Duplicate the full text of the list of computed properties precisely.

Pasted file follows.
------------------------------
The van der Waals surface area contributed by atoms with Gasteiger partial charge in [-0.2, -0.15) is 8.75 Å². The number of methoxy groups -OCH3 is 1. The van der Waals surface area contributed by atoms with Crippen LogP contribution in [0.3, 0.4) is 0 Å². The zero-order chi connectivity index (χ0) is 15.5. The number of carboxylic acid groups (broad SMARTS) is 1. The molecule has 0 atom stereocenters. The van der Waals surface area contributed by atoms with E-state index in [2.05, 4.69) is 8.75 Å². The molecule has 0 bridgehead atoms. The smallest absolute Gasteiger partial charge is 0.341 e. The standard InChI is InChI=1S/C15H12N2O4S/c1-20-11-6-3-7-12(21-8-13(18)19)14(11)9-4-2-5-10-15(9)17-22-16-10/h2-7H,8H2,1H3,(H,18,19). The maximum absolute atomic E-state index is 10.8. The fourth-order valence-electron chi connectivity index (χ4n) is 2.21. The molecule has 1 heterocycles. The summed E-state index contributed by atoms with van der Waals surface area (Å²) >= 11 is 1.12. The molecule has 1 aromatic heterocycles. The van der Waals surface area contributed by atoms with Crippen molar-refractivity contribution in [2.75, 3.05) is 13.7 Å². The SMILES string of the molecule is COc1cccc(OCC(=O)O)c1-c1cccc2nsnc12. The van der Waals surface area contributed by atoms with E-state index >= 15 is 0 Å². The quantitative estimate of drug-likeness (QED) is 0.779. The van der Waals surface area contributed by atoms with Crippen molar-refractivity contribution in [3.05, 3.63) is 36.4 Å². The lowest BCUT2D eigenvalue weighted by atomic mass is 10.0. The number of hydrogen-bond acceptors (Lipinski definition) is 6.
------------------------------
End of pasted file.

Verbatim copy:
The van der Waals surface area contributed by atoms with Gasteiger partial charge in [-0.2, -0.15) is 8.75 Å². The number of methoxy groups -OCH3 is 1. The van der Waals surface area contributed by atoms with Crippen LogP contribution in [0.3, 0.4) is 0 Å². The zero-order chi connectivity index (χ0) is 15.5. The number of carboxylic acid groups (broad SMARTS) is 1. The molecule has 0 atom stereocenters. The van der Waals surface area contributed by atoms with E-state index in [2.05, 4.69) is 8.75 Å². The molecule has 0 bridgehead atoms. The smallest absolute Gasteiger partial charge is 0.341 e. The standard InChI is InChI=1S/C15H12N2O4S/c1-20-11-6-3-7-12(21-8-13(18)19)14(11)9-4-2-5-10-15(9)17-22-16-10/h2-7H,8H2,1H3,(H,18,19). The maximum absolute atomic E-state index is 10.8. The fourth-order valence-electron chi connectivity index (χ4n) is 2.21. The molecule has 1 heterocycles. The summed E-state index contributed by atoms with van der Waals surface area (Å²) >= 11 is 1.12. The molecule has 1 aromatic heterocycles. The van der Waals surface area contributed by atoms with Crippen molar-refractivity contribution in [2.75, 3.05) is 13.7 Å². The SMILES string of the molecule is COc1cccc(OCC(=O)O)c1-c1cccc2nsnc12. The van der Waals surface area contributed by atoms with E-state index >= 15 is 0 Å². The quantitative estimate of drug-likeness (QED) is 0.779. The van der Waals surface area contributed by atoms with Crippen molar-refractivity contribution in [3.05, 3.63) is 36.4 Å². The lowest BCUT2D eigenvalue weighted by atomic mass is 10.0. The number of hydrogen-bond acceptors (Lipinski definition) is 6.